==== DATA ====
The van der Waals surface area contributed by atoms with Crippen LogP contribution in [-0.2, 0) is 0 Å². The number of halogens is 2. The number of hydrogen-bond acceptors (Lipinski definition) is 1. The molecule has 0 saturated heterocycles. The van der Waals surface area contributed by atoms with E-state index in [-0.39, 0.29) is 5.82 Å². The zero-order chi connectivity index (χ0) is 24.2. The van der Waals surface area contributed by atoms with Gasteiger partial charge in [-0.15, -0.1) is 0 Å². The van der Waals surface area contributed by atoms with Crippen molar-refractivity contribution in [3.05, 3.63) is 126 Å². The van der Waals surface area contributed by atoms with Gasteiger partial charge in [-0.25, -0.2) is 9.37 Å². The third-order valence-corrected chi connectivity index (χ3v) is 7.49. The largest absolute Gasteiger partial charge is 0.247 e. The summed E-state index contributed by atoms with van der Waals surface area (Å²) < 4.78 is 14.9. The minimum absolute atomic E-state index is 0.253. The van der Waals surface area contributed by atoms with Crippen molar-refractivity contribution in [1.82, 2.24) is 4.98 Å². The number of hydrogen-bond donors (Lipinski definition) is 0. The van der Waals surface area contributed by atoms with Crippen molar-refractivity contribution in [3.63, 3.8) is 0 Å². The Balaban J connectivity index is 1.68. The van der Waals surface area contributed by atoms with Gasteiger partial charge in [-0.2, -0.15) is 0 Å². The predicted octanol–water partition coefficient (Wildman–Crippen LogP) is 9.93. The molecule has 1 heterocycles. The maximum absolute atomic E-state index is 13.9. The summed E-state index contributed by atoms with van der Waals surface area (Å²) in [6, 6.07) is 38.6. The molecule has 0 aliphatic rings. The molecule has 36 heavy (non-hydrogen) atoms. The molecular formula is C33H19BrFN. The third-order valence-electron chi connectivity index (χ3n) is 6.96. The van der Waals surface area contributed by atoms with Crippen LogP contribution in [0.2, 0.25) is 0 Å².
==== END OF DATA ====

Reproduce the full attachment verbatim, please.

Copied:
The van der Waals surface area contributed by atoms with Crippen LogP contribution in [-0.2, 0) is 0 Å². The number of halogens is 2. The number of hydrogen-bond acceptors (Lipinski definition) is 1. The molecule has 0 saturated heterocycles. The van der Waals surface area contributed by atoms with E-state index in [-0.39, 0.29) is 5.82 Å². The zero-order chi connectivity index (χ0) is 24.2. The van der Waals surface area contributed by atoms with Gasteiger partial charge in [-0.15, -0.1) is 0 Å². The van der Waals surface area contributed by atoms with Crippen molar-refractivity contribution in [3.05, 3.63) is 126 Å². The van der Waals surface area contributed by atoms with Gasteiger partial charge in [-0.25, -0.2) is 9.37 Å². The third-order valence-corrected chi connectivity index (χ3v) is 7.49. The largest absolute Gasteiger partial charge is 0.247 e. The summed E-state index contributed by atoms with van der Waals surface area (Å²) < 4.78 is 14.9. The minimum absolute atomic E-state index is 0.253. The van der Waals surface area contributed by atoms with Crippen molar-refractivity contribution in [1.82, 2.24) is 4.98 Å². The number of hydrogen-bond donors (Lipinski definition) is 0. The van der Waals surface area contributed by atoms with Crippen molar-refractivity contribution in [3.63, 3.8) is 0 Å². The Balaban J connectivity index is 1.68. The van der Waals surface area contributed by atoms with Gasteiger partial charge in [-0.2, -0.15) is 0 Å². The predicted octanol–water partition coefficient (Wildman–Crippen LogP) is 9.93. The molecule has 1 heterocycles. The maximum absolute atomic E-state index is 13.9. The summed E-state index contributed by atoms with van der Waals surface area (Å²) in [6, 6.07) is 38.6. The molecule has 0 aliphatic rings. The molecule has 36 heavy (non-hydrogen) atoms. The molecular formula is C33H19BrFN. The third-order valence-electron chi connectivity index (χ3n) is 6.96. The van der Waals surface area contributed by atoms with Crippen LogP contribution in [0.2, 0.25) is 0 Å².